You are here
The Dogberry Papers and the Book of Mormon
|The Dogberry Papers and the Book of Mormon
|Year of Publication
|Rich, Russell R.
|BYU Studies Quarterly
|Anti-Mormon; Cole, Abner; Early Church History; Obadiah Dogberry; Palmyra, NY; The Reflector
On September 2, 1829, a new paper was born in Palmyra, New York, called The Reflector and published by O. Dogberry, Jun. The object of the papers was to “correct the morals and improve the mind.”
O. Dogberry was the pseudonym for a certain Esquire Cole, an ex-justice of the peace, who had obtained access on Sundays and evenings to the use of the idle E. B. Grandin & Co. press, the same press which was being used to print the Book of Mormon.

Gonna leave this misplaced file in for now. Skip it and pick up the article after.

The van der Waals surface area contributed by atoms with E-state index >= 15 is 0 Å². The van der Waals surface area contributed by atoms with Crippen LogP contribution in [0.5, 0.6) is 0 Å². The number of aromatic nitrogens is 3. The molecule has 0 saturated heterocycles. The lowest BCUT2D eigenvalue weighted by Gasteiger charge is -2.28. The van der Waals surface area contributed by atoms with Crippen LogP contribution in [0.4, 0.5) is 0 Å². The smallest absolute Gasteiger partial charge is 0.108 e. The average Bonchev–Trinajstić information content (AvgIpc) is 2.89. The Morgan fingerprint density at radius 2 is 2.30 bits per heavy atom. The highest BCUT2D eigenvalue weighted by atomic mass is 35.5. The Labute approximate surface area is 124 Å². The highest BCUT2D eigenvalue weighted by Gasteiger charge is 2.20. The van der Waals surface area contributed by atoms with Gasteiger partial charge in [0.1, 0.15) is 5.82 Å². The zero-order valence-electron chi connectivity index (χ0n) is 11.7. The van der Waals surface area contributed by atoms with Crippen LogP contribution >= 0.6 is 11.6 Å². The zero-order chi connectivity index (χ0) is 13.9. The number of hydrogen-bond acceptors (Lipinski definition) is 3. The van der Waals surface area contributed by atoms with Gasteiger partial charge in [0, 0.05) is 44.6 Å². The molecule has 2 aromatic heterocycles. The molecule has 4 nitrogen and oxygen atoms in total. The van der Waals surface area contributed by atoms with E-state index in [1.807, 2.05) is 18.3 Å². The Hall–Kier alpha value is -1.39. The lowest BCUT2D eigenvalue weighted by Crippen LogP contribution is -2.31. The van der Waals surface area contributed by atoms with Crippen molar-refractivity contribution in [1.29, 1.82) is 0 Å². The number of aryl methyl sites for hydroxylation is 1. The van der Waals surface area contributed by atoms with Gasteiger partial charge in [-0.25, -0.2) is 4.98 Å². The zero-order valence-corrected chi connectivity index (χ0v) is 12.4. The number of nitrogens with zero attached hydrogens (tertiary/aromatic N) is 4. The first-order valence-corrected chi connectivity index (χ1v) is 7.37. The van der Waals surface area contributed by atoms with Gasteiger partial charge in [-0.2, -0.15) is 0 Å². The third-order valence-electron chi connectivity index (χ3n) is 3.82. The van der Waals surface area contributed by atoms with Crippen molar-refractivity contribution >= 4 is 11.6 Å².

Apparently rumors and gossip about the coming forth of the Book of Mormon were widespread; and Esquire Cole, who looked upon Joseph as an impostor, printed rather tart comments about him and the Book of Mormon.
Items in the BMC Archive are made publicly available for non-commercial, private use. Inclusion within the BMC Archive does not imply endorsement. Items do not represent the official views of The Church of Jesus Christ of Latter-day Saints or of Book of Mormon Central.
Get the latest updates on Book of Mormon topics and research for free